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Step away from the draft and nobody gets hurt…

November 23, 2010

 As I mentioned in yesterday’s blog, writing the first draft of a manuscript is only about half the journey. The other half is rewriting and revising what you’ve written. This can be challenge, because an author becomes so close to his or her work, it’s hard to see it objectively. So, the very first thing I do to revise a manuscript after I finish the first draft is leave it alone for a while.

The urge to jump in and start tinkering is strong, but I fight it. I need the mental distance to see the story objectively and clearly. I force myself to take a well-deserved break and give it a week before I snap on my tool belt and charge in.

Step 1. I zoom in on known problems. The first thing I fix are those scenes, character development issues, timeline problems—major structural or story problems—that I noticed as I was writing it. Sometimes I add scenes or chapters. Step one involves actual writing or rewriting rather than editing.

Step 2. I read through the entire manuscript on the computer from beginning to end looking for other major flaws outlined in Step 1 that I missed as I was writing the story. I don’t mess around with individual words other than to fix any typos that I spot.  (I’ve learned that if I don’t mark or fix a typo at the exact moment that I spot it, it becomes invisible). I ask myself, does the story make sense? Does it flow? Does it proceed in the proper sequence? Are the characters fully fleshed out and appropriately motivated? Have I done a “data dump” that needs to be broken up?

Step 3. I read through the manuscript again, now easing into editor mode, starting to shift from macro to micro. I change, add or delete paragraphs, sentences or words. I double check the continuity to ensure characters don’t change eye color or go from having a chin-length bob to waist-length hair in the span of two weeks.  I take a close look at my sex scenes. In addition to the choreography of body parts, I ensure that the sex scenes reflect physical sensations, thoughts, and feelings.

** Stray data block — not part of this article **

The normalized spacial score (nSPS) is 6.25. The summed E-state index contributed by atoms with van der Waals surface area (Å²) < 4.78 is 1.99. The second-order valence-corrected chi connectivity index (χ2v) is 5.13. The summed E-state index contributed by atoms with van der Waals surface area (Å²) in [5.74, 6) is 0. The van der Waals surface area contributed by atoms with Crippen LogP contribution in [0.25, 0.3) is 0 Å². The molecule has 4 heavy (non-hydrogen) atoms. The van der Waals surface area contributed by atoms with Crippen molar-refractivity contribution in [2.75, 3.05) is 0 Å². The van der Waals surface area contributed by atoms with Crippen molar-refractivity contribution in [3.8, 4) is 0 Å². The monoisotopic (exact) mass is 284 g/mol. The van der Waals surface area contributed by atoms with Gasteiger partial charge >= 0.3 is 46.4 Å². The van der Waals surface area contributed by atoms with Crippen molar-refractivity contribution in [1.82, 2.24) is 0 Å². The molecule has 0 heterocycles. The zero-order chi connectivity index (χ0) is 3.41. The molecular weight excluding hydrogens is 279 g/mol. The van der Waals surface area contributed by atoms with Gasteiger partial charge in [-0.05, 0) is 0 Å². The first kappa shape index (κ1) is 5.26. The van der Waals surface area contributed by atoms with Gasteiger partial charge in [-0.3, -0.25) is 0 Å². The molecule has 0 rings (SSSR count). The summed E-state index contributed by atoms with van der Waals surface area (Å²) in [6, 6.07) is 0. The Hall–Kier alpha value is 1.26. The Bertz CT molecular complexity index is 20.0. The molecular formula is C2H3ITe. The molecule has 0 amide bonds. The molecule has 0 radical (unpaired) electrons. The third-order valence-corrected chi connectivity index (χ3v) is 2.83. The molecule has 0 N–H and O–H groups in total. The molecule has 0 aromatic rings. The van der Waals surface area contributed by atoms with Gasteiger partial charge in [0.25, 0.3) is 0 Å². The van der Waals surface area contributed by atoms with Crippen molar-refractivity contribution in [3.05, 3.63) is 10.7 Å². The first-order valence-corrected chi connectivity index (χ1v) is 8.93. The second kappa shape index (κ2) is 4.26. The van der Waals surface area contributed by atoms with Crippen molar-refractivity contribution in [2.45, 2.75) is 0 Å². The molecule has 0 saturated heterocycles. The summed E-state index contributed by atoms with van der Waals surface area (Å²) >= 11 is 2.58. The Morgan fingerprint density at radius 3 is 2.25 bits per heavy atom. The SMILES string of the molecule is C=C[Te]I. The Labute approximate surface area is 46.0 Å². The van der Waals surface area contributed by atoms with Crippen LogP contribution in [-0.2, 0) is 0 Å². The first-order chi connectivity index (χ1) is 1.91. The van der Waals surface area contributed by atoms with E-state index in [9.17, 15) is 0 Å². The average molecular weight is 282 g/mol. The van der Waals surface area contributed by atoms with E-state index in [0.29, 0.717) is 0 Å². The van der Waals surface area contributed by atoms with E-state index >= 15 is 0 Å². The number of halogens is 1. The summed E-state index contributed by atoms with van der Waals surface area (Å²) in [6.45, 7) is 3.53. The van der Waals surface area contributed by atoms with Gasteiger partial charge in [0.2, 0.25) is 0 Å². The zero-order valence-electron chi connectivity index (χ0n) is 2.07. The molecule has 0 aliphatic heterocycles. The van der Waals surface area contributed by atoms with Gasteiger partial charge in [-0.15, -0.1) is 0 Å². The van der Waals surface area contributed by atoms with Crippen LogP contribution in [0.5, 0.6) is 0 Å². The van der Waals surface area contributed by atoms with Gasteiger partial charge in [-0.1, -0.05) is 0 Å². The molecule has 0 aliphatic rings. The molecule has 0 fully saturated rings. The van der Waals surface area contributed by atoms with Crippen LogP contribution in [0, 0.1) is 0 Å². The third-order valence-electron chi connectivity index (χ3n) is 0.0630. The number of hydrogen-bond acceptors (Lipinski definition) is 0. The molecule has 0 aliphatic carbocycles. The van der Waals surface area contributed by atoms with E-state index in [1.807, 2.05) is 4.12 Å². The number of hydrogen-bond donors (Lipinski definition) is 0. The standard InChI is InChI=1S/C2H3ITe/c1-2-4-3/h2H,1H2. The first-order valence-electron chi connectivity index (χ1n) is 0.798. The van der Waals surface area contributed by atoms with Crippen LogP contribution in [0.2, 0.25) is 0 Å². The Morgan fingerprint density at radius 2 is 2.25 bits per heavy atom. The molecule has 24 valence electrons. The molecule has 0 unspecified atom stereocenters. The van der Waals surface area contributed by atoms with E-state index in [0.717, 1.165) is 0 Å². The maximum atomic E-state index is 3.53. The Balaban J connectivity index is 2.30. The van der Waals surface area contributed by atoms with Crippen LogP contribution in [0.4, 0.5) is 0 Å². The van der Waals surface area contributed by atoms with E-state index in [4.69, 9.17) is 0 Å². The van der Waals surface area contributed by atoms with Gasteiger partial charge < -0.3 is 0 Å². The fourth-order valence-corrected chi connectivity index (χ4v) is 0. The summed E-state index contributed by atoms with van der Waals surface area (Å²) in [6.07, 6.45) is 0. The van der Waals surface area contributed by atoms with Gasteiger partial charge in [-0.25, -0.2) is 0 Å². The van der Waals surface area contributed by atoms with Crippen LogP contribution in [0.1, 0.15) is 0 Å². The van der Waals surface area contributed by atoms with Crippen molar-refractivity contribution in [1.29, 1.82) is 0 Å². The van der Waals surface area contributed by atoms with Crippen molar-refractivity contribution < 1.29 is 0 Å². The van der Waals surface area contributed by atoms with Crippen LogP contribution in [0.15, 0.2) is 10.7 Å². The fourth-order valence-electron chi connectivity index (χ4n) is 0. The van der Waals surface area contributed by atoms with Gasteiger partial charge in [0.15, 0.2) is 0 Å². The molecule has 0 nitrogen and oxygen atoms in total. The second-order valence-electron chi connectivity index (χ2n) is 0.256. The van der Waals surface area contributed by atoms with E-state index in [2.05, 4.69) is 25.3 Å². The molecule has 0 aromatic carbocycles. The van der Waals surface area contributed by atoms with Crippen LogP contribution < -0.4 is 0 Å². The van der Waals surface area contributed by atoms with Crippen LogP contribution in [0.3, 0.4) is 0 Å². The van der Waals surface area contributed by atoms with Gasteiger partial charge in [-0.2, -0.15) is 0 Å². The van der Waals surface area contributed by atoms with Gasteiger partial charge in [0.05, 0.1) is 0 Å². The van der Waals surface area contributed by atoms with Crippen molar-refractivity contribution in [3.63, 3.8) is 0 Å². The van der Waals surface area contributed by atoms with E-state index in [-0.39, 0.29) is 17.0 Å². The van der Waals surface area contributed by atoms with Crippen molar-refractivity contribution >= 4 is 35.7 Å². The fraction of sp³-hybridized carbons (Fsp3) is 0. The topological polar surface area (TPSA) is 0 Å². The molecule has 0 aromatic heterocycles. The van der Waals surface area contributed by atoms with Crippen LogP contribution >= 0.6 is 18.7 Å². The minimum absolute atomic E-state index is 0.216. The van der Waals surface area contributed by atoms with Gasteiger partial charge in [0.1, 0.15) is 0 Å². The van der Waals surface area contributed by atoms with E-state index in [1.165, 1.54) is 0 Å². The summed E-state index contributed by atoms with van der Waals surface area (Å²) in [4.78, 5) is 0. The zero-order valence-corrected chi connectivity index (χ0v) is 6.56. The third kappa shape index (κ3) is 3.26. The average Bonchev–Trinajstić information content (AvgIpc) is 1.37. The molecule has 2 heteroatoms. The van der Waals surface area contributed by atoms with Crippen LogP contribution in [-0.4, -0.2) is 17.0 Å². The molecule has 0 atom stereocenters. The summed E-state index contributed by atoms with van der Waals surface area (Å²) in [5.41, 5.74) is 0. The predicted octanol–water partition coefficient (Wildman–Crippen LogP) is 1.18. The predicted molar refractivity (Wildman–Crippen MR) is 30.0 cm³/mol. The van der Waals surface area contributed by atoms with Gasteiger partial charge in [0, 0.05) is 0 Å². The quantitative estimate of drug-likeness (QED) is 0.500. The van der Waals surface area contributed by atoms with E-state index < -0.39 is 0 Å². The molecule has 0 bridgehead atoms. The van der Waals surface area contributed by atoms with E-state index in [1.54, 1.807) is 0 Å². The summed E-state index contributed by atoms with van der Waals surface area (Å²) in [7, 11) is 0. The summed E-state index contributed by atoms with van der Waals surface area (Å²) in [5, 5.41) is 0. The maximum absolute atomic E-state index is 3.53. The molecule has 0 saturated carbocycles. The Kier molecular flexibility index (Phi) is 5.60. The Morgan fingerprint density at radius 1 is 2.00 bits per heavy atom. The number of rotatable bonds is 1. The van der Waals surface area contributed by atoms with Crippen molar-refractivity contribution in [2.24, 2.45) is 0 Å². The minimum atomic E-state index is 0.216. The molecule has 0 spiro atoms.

I usually enjoy the revisions in steps 1, 2 and 3, because the story is still relatively fresh and I can see it becoming better and better as I revise.

Step 4. I let it rest again. I take at least a week in which I don’t touch or even look at the manuscript.

Step 5. I PRINT OUT the manuscript and read the chapters OUT OF ORDER, doing what is often referred to as a line edit. I read the chapters out of order to impede the flow of the story and keep myself from getting too involved so I can focus on the writing. I also don’t read more than a three or four chapters in a day to try to keep it fresh in my mind. If I read too long, I start to read like a reader and not an editor.

Step 6. I input all my changes and I run SEARCH/FIND for those words or phrases I know I have the tendency to overuse. I make replacements, noodle the story a little more on the computer and print out another hardcopy.

Step 7. Let it sit for a few days.

Step 8. Read through the sucker again, this time on a search and destroy mission for any remaining typos. I input any needed changes. By this time, other than fixing a typo, I can’t tell if I’m making the story better or just different.

Step 9. Let it sit. At this point it’s as good as I can make it and it’s ready to send to my editor. I really don’t want to look at the story again, but I reread it one more time before I send it.

And then before too long, I get her edits and I get to make more revisions!

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